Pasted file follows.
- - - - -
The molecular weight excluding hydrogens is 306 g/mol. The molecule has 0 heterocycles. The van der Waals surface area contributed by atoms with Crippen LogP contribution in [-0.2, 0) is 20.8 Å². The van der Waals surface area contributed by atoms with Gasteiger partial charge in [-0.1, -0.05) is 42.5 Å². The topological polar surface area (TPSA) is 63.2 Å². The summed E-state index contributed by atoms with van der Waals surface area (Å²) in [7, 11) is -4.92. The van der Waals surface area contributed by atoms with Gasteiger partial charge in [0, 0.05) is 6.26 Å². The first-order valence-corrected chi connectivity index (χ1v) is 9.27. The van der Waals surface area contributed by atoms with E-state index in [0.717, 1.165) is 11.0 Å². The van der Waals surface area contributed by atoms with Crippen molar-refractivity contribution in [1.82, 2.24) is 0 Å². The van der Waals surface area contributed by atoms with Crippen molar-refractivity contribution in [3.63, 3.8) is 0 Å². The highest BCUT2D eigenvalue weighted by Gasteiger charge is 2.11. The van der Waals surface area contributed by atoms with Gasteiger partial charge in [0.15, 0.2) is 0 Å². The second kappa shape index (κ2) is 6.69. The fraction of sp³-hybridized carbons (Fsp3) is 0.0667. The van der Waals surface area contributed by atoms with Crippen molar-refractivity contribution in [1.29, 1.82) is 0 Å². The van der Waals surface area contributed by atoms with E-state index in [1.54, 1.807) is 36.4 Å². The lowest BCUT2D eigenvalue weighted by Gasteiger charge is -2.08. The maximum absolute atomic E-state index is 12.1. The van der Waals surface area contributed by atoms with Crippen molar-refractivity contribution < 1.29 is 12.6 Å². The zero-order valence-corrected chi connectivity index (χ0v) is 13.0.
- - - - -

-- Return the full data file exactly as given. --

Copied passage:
The molecular weight excluding hydrogens is 306 g/mol. The molecule has 0 heterocycles. The van der Waals surface area contributed by atoms with Crippen LogP contribution in [-0.2, 0) is 20.8 Å². The van der Waals surface area contributed by atoms with Gasteiger partial charge in [-0.1, -0.05) is 42.5 Å². The topological polar surface area (TPSA) is 63.2 Å². The summed E-state index contributed by atoms with van der Waals surface area (Å²) in [7, 11) is -4.92. The van der Waals surface area contributed by atoms with Gasteiger partial charge in [0, 0.05) is 6.26 Å². The first-order valence-corrected chi connectivity index (χ1v) is 9.27. The van der Waals surface area contributed by atoms with E-state index in [0.717, 1.165) is 11.0 Å². The van der Waals surface area contributed by atoms with Crippen molar-refractivity contribution in [1.82, 2.24) is 0 Å². The van der Waals surface area contributed by atoms with Crippen molar-refractivity contribution in [3.63, 3.8) is 0 Å². The highest BCUT2D eigenvalue weighted by Gasteiger charge is 2.11. The van der Waals surface area contributed by atoms with Gasteiger partial charge in [0.15, 0.2) is 0 Å². The second kappa shape index (κ2) is 6.69. The fraction of sp³-hybridized carbons (Fsp3) is 0.0667. The van der Waals surface area contributed by atoms with Crippen molar-refractivity contribution in [1.29, 1.82) is 0 Å². The van der Waals surface area contributed by atoms with E-state index in [1.54, 1.807) is 36.4 Å². The lowest BCUT2D eigenvalue weighted by Gasteiger charge is -2.08. The maximum absolute atomic E-state index is 12.1. The van der Waals surface area contributed by atoms with Crippen molar-refractivity contribution < 1.29 is 12.6 Å². The zero-order valence-corrected chi connectivity index (χ0v) is 13.0.